By Taylor Tench, Policy Analyst
Wild rhinos have it rough just about everywhere they are found. In Africa, rhino poaching has been at crisis levels for more than a decade with more than 9,200 rhinos poached since 2006. From 2012 to 2017 the continental white rhino population declined by 15 percent to approximately 18,000 rhinos. The majority of these losses occurred in South Africa where, during this five-year period, Kruger National Park lost more than half of its white rhino population. Poaching was the main driver of these losses, though a prolonged drought exacerbated the impacts from poaching and caused additional rhino mortalities in Kruger and in other affected areas of Southern Africa. While poaching rates dipped slightly in South Africa last year, this is in part because there are simply less rhinos available to poach. Meanwhile, black rhinos remain Critically Endangered and survive at a fraction of their historic abundance with a total estimated population of approximately 5,500.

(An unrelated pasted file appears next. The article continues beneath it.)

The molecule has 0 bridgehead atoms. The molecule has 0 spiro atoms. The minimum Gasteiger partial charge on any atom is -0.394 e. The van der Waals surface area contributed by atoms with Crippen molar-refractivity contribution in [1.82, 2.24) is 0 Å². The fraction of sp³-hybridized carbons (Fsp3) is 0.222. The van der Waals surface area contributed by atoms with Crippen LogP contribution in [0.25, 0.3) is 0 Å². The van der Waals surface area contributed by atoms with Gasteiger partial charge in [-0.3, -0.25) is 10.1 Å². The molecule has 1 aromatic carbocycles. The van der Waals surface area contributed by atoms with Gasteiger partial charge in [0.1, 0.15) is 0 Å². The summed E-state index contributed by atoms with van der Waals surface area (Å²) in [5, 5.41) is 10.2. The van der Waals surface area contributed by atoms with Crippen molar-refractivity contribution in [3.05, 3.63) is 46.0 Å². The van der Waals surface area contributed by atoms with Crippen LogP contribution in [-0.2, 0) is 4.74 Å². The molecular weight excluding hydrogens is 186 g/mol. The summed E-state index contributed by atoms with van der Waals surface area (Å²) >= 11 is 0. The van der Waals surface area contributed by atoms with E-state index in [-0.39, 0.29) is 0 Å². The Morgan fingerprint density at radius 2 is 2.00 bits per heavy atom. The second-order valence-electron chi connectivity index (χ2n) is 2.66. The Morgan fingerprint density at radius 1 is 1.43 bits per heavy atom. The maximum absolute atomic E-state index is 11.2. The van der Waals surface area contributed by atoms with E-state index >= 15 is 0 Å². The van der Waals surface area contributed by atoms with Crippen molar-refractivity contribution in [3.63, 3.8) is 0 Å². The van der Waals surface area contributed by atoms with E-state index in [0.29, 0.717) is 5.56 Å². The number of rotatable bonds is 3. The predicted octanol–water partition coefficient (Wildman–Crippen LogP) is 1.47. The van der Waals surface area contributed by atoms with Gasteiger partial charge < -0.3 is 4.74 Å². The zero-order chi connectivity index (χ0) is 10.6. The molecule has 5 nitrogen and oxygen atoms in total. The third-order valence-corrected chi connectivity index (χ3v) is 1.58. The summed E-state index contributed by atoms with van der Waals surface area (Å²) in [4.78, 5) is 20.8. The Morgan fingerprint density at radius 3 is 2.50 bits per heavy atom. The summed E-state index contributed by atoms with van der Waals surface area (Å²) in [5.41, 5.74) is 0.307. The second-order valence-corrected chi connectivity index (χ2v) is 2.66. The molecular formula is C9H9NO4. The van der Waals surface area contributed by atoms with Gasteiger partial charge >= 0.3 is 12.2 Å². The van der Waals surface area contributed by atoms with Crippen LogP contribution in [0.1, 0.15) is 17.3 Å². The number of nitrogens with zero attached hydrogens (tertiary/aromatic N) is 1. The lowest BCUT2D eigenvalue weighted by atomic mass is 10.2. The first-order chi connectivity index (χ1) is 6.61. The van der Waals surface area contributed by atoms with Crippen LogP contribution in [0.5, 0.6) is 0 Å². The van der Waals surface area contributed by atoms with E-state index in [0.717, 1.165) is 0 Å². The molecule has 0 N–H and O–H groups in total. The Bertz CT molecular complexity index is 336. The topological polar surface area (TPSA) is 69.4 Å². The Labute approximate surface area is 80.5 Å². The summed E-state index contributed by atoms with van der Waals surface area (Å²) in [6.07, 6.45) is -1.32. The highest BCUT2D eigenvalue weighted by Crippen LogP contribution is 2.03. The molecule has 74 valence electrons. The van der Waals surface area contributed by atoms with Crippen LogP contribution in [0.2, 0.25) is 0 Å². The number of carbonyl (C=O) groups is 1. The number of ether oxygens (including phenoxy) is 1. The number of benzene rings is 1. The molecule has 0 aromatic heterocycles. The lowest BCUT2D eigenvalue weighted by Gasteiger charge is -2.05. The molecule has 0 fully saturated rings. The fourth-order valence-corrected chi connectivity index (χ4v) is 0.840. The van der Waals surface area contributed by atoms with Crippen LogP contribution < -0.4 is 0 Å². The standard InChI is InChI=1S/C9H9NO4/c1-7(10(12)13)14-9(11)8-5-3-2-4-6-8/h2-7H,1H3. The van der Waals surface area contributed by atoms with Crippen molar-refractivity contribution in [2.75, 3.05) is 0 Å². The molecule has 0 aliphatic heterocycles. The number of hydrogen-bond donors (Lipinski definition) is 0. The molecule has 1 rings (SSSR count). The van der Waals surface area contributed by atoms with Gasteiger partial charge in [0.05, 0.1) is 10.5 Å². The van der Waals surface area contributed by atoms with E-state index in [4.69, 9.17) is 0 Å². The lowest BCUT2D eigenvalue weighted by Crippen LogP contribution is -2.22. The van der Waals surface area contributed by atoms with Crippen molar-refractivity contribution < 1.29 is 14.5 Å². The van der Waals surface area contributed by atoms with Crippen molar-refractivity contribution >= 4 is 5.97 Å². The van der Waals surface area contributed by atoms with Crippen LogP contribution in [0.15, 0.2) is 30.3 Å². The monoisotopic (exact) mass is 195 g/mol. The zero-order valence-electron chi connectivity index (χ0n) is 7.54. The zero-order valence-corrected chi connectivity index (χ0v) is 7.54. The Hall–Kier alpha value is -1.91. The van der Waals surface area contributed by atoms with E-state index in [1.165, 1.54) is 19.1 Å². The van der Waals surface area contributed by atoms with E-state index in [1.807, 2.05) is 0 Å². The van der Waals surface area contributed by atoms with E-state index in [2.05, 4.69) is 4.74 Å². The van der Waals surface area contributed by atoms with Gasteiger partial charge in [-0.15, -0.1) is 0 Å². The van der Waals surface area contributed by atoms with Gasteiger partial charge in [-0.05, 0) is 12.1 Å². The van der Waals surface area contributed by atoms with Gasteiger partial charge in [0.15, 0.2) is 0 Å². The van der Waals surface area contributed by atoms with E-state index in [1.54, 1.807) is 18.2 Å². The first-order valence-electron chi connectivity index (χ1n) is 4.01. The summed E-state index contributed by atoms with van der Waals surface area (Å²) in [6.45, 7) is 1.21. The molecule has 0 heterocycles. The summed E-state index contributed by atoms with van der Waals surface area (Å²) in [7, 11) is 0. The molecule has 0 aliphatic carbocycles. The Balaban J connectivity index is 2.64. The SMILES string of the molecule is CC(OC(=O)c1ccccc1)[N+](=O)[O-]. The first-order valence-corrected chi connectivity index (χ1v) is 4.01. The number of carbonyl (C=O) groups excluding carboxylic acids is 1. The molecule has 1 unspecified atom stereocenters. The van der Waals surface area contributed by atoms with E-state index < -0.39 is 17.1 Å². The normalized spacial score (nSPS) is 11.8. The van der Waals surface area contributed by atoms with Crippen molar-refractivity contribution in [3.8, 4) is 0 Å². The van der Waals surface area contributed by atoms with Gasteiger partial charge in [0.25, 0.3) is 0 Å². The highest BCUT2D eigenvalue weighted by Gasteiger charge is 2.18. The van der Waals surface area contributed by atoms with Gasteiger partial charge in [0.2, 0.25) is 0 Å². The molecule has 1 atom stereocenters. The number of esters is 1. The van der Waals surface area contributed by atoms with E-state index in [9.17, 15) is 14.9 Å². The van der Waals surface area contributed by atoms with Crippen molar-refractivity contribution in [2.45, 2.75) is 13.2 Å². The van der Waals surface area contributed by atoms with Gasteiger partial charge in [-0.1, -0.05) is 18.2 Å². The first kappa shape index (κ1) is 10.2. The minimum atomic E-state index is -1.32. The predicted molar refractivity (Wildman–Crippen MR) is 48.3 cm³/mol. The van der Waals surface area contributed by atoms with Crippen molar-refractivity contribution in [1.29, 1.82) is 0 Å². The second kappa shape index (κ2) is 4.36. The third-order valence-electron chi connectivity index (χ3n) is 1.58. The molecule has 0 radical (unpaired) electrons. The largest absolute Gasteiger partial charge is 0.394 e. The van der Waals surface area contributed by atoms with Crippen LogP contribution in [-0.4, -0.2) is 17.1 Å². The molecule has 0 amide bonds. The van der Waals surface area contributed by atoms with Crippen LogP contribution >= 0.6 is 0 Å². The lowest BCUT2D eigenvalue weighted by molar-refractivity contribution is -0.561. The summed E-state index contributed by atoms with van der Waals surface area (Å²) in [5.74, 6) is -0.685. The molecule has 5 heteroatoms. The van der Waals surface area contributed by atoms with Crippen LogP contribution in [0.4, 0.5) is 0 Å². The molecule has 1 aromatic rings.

Asian rhino species are also poached to supply the illegal trade in rhino horn, though habitat loss and fragmentation are the primary threats to many Asian rhino populations. Sumatran rhinos may now number as few as 30 across their remaining highly fragmented forest habitat on the islands of Borneo and Sumatra. The majority of the approximately 3,500 greater one-horned rhinos are found in only two populations in India (Kaziranga National Park) and Nepal (Royal Chitwan National Park), while all 65 Javan rhinos are found entirely within Indonesia’s Ujon Kulong National Park.